1. A Windsor Newton travel paint box. You want something small, something that will fit on your lap, or on the verso of your journal. I use an old Windsor Newton travel palette; unfortunately the little paint holders don’t come out of the box. This set came with Cotman Student Grade paints, which are okay as far as they go. Over the years I’ve used them up (or scraped them out) and filled the pans with higher grade paints in colors that I use more often. I wish it were easier to change out the paint. If I were to buy a new one, I’d buy an empty watercolor tin, and fill it with my own paints. Or something slightly larger: the Guerrilla Painter Backpacker Watercolor Palette. I’ve tried to make my own using old Altoid tins, but they’ve never worked quite like I thought they should.
  2. A Windsor Newton travel bag. You can still buy these, fully equipped, but you’ll pay through your pierced little nose. I bought mine at a deep-discount sale years ago when I had more money than sense. It’s great, but I think a quick trip to a few thrift stores might have yielded something almost as good at a fraction of the price.
  3. 6-inch ruler. It really comes in handy when you want to make boxes of a certain size, make straight lines, or scratch your back.
  4. Micron pen. For making notes, drawing cartoons, etc. I don’t use it that often, as it requires far too much looking down, which would make my stomach do the hootchy-kootchy in the car. Not a pretty site for heavage.
  5. Aquash watercolor brush. No, it’s not like painting with fine sable brushes, or even not-so-fine synthetic brushes, but it keeps the water contained in the handle until you squeeze the soft plastic. I’ve gotten pretty good at regulating the flow of water.
  6. Pencils. These are fancy art pencils. One is a 2h and the other is a 2b. I don’t do much drawing in the car, other than a few lines to mark the big shapes that I’m going to fill with paint. My favorite pencils for car painting are the Sakura Sumo Grip mechanical pencils, with big, soft .9 mm lead. But they’re the fiddler’s favorite pencils too, so they tend to—ahem—disappear.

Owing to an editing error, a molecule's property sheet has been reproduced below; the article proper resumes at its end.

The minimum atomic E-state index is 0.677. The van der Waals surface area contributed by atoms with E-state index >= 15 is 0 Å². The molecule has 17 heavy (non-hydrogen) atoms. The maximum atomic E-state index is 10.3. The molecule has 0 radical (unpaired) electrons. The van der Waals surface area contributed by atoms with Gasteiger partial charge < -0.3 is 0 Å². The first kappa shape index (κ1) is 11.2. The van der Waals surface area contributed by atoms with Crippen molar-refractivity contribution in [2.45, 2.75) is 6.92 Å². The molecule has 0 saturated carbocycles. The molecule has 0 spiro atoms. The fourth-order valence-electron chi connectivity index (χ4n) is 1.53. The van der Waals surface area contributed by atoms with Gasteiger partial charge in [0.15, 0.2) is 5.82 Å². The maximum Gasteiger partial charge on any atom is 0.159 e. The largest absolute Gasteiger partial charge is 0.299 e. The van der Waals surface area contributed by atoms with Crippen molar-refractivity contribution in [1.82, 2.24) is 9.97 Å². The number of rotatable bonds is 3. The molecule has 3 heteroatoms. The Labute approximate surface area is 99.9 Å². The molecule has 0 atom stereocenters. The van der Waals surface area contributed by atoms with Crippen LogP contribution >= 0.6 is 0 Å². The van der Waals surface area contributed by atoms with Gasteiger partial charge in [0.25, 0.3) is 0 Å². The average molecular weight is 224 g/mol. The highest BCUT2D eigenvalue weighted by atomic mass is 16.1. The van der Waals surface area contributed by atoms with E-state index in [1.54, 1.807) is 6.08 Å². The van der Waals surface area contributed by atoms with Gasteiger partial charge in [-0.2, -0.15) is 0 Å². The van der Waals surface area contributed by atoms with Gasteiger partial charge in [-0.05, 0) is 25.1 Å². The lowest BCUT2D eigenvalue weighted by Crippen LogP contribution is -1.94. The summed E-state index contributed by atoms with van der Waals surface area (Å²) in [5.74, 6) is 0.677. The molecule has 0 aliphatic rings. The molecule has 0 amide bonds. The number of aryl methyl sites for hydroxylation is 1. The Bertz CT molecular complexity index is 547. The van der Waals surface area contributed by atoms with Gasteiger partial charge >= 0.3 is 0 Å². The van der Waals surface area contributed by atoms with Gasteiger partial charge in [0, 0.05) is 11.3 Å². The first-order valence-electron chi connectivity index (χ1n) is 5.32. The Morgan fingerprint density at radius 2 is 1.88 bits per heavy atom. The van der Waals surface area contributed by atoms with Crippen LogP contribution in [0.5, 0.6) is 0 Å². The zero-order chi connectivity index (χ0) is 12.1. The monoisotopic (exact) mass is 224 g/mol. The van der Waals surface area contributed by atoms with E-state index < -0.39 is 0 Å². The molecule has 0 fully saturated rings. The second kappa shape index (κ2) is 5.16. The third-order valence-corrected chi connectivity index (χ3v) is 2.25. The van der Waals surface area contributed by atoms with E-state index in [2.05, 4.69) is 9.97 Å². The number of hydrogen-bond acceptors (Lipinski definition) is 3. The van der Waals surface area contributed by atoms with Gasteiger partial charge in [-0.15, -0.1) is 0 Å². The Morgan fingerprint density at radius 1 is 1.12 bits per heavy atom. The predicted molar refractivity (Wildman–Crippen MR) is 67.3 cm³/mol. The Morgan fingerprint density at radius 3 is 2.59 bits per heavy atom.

7. Pencil sharpener and kneaded eraser. I don’t really need these when I can find my the Sakura Sumo Grip, but, um, fiddlers…
  8. Eye dropper for filling the watercolor brush. Before I had the eyedropper, filling the brush was exciting, especially when the fiddler was navigating badly maintained state highways.
  9. Small container of water (that doesn’t leak). Coffee will work, in a pinch, if you don’t use sugar and cream, but your colors will suffer for it. Don’t use soft drinks.
  10. Spice jar. To store the eye dropper. This keeps the inside of your kit dry.
  11. A Strathmore 500 Series Mixed Media soft cover journal. I love these. The paper takes watercolor really well, the binding really does lay flat as advertised, and the cover makes me feel like I’ve got a special book.

30-in-30: Plein air watercolor painting at 60 miles-per-hour

Distant water 3.5" x 2.5"  watercolor in Strathmore Mixed Media Journal
Distant water
3.5″ x 2.5″ watercolor in Strathmore Mixed Media Journal

This week I had to make a sojourn to the Bay Area. The fiddler likes to drive, so while the fiddler steered the infernal combustion machine, I painted.

I love passenger-seat painting. Give me a wide enough view and a straight enough road (I suffer from motion sickness), and I can paint for miles.

In the studio, it’s easy to get in that zone of hyper-focus where thought takes a backseat to conscious action. If you’re a painter, you know what I mean. Pick up some color with the brush, dab it on—ooo pretty—dab some more—ooo pretty pretty—dab, dab, dab—pretty pretty pretty—dab, no, wait, dang it, arggh! What have I done? If you don’t pause and move back, pretty soon you’ve created a muddy mess.

Green Hill 3.5" x 2.5"  watercolor in Strathmore Mixed Media Journal
Green Hill
3.5″ x 2.5″ watercolor in Strathmore Mixed Media Journal

Painting landscape studies in the car (while someone else is driving—duh!) is a good way to break that kind of zen-zoned out paint daubing. You can’t focus for very long on one scene, because the scene changes minute-by-minute. So you have to make your decisions rapidly and correctly.

Fallow field 3.5" x 2.5"  watercolor in Strathmore Mixed Media Journal
Fallow field
3.5″ x 2.5″ watercolor in Strathmore Mixed Media Journal

All you have time to do in the car is decide on a quick composition, draw the big shapes, get the right color and value on the palette, and paint the shapes. I start with the sky first usually, the brightest and lightest shape. The jiggling of the car prohibits any attention to detail; it’s all about composition, color and shape.

I love these little watercolors. The challenge is to bring this freshness and life into larger studio paintings.

Winter trees 3" x 6" watercolor in Strathmore Mixed Media Journal
Winter trees
3″ x 6″ watercolor in Strathmore Mixed Media Journal